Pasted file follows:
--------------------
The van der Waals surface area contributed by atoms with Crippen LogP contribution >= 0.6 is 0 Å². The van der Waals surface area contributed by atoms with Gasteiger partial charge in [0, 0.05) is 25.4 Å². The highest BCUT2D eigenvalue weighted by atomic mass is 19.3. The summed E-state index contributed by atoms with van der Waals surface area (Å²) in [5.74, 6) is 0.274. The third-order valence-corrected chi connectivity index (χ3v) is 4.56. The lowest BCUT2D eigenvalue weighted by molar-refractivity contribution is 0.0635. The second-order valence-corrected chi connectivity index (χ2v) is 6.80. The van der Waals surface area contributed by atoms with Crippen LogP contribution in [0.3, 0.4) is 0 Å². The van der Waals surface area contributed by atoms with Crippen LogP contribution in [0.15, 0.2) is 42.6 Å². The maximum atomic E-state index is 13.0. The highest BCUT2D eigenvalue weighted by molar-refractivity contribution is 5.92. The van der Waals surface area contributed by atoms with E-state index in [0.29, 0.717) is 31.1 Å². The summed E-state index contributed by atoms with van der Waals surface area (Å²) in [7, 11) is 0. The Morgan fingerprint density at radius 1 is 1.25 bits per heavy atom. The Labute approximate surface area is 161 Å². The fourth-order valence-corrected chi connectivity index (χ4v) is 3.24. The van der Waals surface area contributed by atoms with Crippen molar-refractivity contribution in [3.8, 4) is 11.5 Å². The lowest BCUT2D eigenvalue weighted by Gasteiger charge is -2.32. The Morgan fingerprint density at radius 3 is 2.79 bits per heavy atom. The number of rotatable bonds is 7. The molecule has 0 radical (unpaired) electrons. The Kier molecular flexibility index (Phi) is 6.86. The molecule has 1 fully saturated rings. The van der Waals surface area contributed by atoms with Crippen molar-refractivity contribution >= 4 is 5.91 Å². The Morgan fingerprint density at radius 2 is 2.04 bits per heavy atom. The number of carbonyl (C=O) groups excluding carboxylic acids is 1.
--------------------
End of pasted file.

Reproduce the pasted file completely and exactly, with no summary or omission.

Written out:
The van der Waals surface area contributed by atoms with Crippen LogP contribution >= 0.6 is 0 Å². The van der Waals surface area contributed by atoms with Gasteiger partial charge in [0, 0.05) is 25.4 Å². The highest BCUT2D eigenvalue weighted by atomic mass is 19.3. The summed E-state index contributed by atoms with van der Waals surface area (Å²) in [5.74, 6) is 0.274. The third-order valence-corrected chi connectivity index (χ3v) is 4.56. The lowest BCUT2D eigenvalue weighted by molar-refractivity contribution is 0.0635. The second-order valence-corrected chi connectivity index (χ2v) is 6.80. The van der Waals surface area contributed by atoms with Crippen LogP contribution in [0.3, 0.4) is 0 Å². The van der Waals surface area contributed by atoms with Crippen LogP contribution in [0.15, 0.2) is 42.6 Å². The maximum atomic E-state index is 13.0. The highest BCUT2D eigenvalue weighted by molar-refractivity contribution is 5.92. The van der Waals surface area contributed by atoms with E-state index in [0.29, 0.717) is 31.1 Å². The summed E-state index contributed by atoms with van der Waals surface area (Å²) in [7, 11) is 0. The Morgan fingerprint density at radius 1 is 1.25 bits per heavy atom. The Labute approximate surface area is 161 Å². The fourth-order valence-corrected chi connectivity index (χ4v) is 3.24. The van der Waals surface area contributed by atoms with Crippen molar-refractivity contribution in [3.8, 4) is 11.5 Å². The lowest BCUT2D eigenvalue weighted by Gasteiger charge is -2.32. The Morgan fingerprint density at radius 3 is 2.79 bits per heavy atom. The number of rotatable bonds is 7. The molecule has 0 radical (unpaired) electrons. The Kier molecular flexibility index (Phi) is 6.86. The molecule has 1 fully saturated rings. The van der Waals surface area contributed by atoms with Crippen molar-refractivity contribution >= 4 is 5.91 Å². The Morgan fingerprint density at radius 2 is 2.04 bits per heavy atom. The number of carbonyl (C=O) groups excluding carboxylic acids is 1.